Ofgem have announced that from April the energy price cap will be set at £1,971 – an increase of 54%. 

According to The Guardian, this means that the 22 million UK households who pay for their gas and electricity by direct debit will see their typical bill rise from around £1,277 to £1,971, the upper limit of the price cap. That’s an increase of just under £700 annually.

For people who use a prepayment meter, the increase will be even higher. Your annual bill is likely to rise to around £2,017, an increase of £708. 


Is there Government support to help me pay my energy bills?


The Chancellor, Rishi Sunak, has recently announced the Energy Bills Rebate scheme in a bid to help people cope with rising prices. 

Under the scheme, all domestic customers will receive a £200 government-financed discount from October, but they will then pay it back in five annual installments. 

English households in the lowest four council tax bands – 80% of the total – will also get a £150 rebate. Local authorities will get discretionary funding to help them support vulnerable and low-income households, and the devolved nations will receive equivalent support.

You can find out more with this Energy Bills Rebate Government fact sheet.  


Is it really a ‘Rebate’ if I have to pay it back?


No. While it may help you deal with your bills in the short-term, the name ‘Rebate’ is misleading. The Energy Bills Rebate isn’t actually a rebate. With a tax rebate, for example, you get money back because you’ve been overcharged. That money is then yours to keep. 

With the EBR, you’re not getting money to keep. You’re getting a loan, which you can then put towards your energy bills. But it’s important to remember that, as with any loan, you will eventually need to pay this money back.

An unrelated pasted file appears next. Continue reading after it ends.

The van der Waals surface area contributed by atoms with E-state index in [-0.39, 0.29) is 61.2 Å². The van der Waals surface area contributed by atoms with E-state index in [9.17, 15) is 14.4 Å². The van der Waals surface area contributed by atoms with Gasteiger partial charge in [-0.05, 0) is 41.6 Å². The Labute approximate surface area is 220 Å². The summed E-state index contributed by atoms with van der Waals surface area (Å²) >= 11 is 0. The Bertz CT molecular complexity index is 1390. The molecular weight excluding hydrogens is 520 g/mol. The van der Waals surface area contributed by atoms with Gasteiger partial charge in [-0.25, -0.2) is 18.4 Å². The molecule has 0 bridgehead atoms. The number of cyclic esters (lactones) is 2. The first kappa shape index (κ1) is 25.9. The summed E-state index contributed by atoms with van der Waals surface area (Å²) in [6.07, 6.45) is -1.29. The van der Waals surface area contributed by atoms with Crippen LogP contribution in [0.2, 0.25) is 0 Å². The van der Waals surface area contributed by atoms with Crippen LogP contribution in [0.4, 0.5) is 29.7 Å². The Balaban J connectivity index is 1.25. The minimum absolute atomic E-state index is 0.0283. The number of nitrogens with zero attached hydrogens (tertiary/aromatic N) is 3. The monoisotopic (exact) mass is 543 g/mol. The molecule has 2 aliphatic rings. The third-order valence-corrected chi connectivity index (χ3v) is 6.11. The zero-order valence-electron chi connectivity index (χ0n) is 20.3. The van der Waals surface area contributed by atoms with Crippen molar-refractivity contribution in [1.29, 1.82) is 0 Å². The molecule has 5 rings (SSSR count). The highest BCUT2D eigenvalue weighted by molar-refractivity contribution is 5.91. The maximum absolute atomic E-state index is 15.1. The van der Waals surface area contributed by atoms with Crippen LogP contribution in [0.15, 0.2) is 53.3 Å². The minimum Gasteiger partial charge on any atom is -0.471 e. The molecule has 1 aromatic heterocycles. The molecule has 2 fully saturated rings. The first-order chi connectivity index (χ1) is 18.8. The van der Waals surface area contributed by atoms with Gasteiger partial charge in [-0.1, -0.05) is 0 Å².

Where else can I get financial support for rising energy costs?


British Gas support fund


British Gas have recently launched The British Gas Energy Trust, which promises people as much as £750 towards their energy bills even if they’re not British Gas customers. 

There are two separate funds; one for existing British Gas customers, one for customers of other energy suppliers. As long as you provide evidence that you live in the UK and you’re looking to settle an existing energy debt, you could be eligible for between £250 and £750 in support. 

To find out more and apply for support, click here


Cold weather payment 


Cold weather payments are Government payments that help people on benefits to afford to heat their homes during the winter. 

Low income households can get a cold weather payment of up to £175 for every 7-day period of extremely cold weather between November 1st and March 31st each year. 

You can find out more about cold weather payments on the Government website, here


Warm home discount


Low income people also qualify for the warm home discount, a discount applied directly to your energy bill. 

Under the warm home discount scheme, you can get a one-off discount of up to £140 applied directly to your energy bill between October and March. 

For more information on the warm home discount, visit the Government website here.